How To Find Work-From-Home Medical Transcriptionist Jobs

By Chris Kolmar - Nov. 10, 2020

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As the world goes more and more digital, there’s plenty of opportunities to find work you can do right from your house. As working from home gets more popular, remote jobs are being posted everyday.

Some jobs, like medical transcriptionist, have been remote since before the pandemic hit. Doctors offices and medical professionals are always looking for more transcriptionists to help them take notes and care for their patients.

More specifically, medical transcriptionists listen to audio recordings of meetings between doctors (or other healthcare workers) and their patients. They then transcribe the conversation and take notes for the healthcare workers so doctors can save time on recording the appointments they have.

Medical transcriptionists can be employed by a few different groups, including hospitals, doctor’s offices, transcription service centers, and some are even self-employed. The wide range of opportunities and flexibility is a big draw to the profession for most people.

Working as a medical transcriptionist can have many benefits, like the flexibility of working from home or only working the hours that you set. In this article we’ll break down what a medical transcriptionist does and how you can become one.

What skills do you need to work as a medical transcriptionist?

The best part about becoming a medical transcriptionist is that you probably already have most of the skills and qualifications you need to succeed in medical transcription. Here’s some of the top skills medical centers look for when hiring a transcriptionist.

  1. Auditory skills. Medical transcriptionists are highly qualified note takers, so they need to have excellent listening skills. If you’re good at remembering small details from conversations, this might be a great job for you.

  2. Written communication. Again, as a professional note taker you’ll need to have excellent writing skills so the people who read your notes understand what you’re trying to communicate. This includes a good grasp on basic composition and grammar, two writing skills that will help you write clearly and communicate effectively.

  3. Basic software knowledge. Since medical transcription is a job that can be done remotely, it involves the use of different software programs. If you’re good with computers, know how to use word processing tools (like Word and Google Docs), and can navigate health information management systems, you should be able to handle a medical transcription job.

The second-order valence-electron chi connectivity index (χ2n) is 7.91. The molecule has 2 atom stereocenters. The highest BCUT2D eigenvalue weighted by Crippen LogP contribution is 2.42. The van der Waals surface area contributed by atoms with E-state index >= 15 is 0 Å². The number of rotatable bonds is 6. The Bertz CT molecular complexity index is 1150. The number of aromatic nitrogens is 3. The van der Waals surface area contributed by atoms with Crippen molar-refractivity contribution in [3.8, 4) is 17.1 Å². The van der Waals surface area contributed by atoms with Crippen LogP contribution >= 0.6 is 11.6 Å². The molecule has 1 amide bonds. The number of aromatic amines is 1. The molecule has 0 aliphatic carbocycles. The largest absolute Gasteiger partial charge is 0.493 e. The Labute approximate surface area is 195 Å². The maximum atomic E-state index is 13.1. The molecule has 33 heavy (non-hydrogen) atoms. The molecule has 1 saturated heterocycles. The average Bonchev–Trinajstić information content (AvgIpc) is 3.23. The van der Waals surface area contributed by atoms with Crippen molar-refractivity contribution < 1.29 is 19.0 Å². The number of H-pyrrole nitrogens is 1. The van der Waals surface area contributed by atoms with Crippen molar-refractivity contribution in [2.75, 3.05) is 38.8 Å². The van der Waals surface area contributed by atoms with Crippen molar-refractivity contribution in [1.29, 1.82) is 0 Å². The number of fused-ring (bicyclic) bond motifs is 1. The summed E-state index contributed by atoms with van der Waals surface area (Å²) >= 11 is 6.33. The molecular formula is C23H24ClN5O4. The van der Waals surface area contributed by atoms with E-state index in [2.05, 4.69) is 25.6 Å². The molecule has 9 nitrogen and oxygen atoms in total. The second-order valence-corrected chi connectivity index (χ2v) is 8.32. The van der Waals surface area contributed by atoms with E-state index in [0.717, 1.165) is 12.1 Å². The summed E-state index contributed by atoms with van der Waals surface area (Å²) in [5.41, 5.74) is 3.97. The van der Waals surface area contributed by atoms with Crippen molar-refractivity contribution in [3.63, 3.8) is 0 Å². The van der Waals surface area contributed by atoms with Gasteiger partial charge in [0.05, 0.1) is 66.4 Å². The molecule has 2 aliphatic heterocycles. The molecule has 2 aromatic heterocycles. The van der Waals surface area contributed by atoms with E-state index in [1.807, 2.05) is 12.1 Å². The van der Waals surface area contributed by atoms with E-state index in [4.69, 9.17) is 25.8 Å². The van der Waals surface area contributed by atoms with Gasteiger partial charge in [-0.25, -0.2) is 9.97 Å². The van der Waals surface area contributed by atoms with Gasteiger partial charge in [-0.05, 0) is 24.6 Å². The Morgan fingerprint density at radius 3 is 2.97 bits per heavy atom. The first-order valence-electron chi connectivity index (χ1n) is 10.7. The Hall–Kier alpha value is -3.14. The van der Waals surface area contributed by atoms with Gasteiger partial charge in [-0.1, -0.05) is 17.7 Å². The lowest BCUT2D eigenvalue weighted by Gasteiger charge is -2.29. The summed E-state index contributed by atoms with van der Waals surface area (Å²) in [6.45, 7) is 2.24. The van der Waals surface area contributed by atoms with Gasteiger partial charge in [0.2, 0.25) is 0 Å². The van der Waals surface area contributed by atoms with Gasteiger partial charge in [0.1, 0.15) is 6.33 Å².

4. Basic medical knowledge. Working in medical transcription requires a basic understanding of medical practices and medical terminology. You’ll have to record conversations about medical procedures, treatments, or prescriptions, so knowing what the doctors are talking about is key. Many medical transcriptionists take courses on the medical concepts and there’s even opportunities to specialize in transcribing for specific fields of medicine.

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  5. Work independently. As a remote worker, you need to be a self-starter and be able to motivate yourself to get your work done. You also need to be reliable and communicative so your employer knows that you’re an employee they can count on. If you’ve ever had a remote job before, you’re well on your way to acing the work-from-home skills you need to be a great medical transcriptionist.

  6. Time management. Time management is important in any job, but it’s especially important when you’re working independently out of your home. Keep your to-do list clear and know when you need to do your personal vs professional work.

  7. Resourcefulness. When you work alone from your home, you won’t always be able to contact a colleague for help or get an immediate response from them. Being resourceful and using the tools you have will help you get your work done without constantly relying on colleagues.

  8. Stick to deadlines. Being aware of deadlines and projects coming up is key to being a medical transcriptionist. You most likely won’t be working on one transcription or project at a time, so keeping track of all of your tasks is extremely important. Having short turnaround times for transcriptions is also a great skill to have that will make you a desirable candidate.

There’s also a few educational and skill requirements that employers look for in a medical transcriptionist besides the skill qualifications. Here’s some of the most important ones.

  • GED or high school diploma. You’ll need to have either a GED or high school diploma to be eligible for a medical transcriptionist position

  • Diploma, certificate, or Associate’s Degree. On top of having a high school diploma, most companies require that applicants have taken a specialized course in medical transcription. These courses serve to teach students how to write clearly and communicate effectively, as well as gives students a chance to learn all of the medical terminology they’ll need to be a good medical transcriber. These programs are often highly specialized so you’ll be learning things like medical practices and note taking that you won’t find anywhere else. Typically these programs range from a 6-month program to a 2-year Associate’s Degree.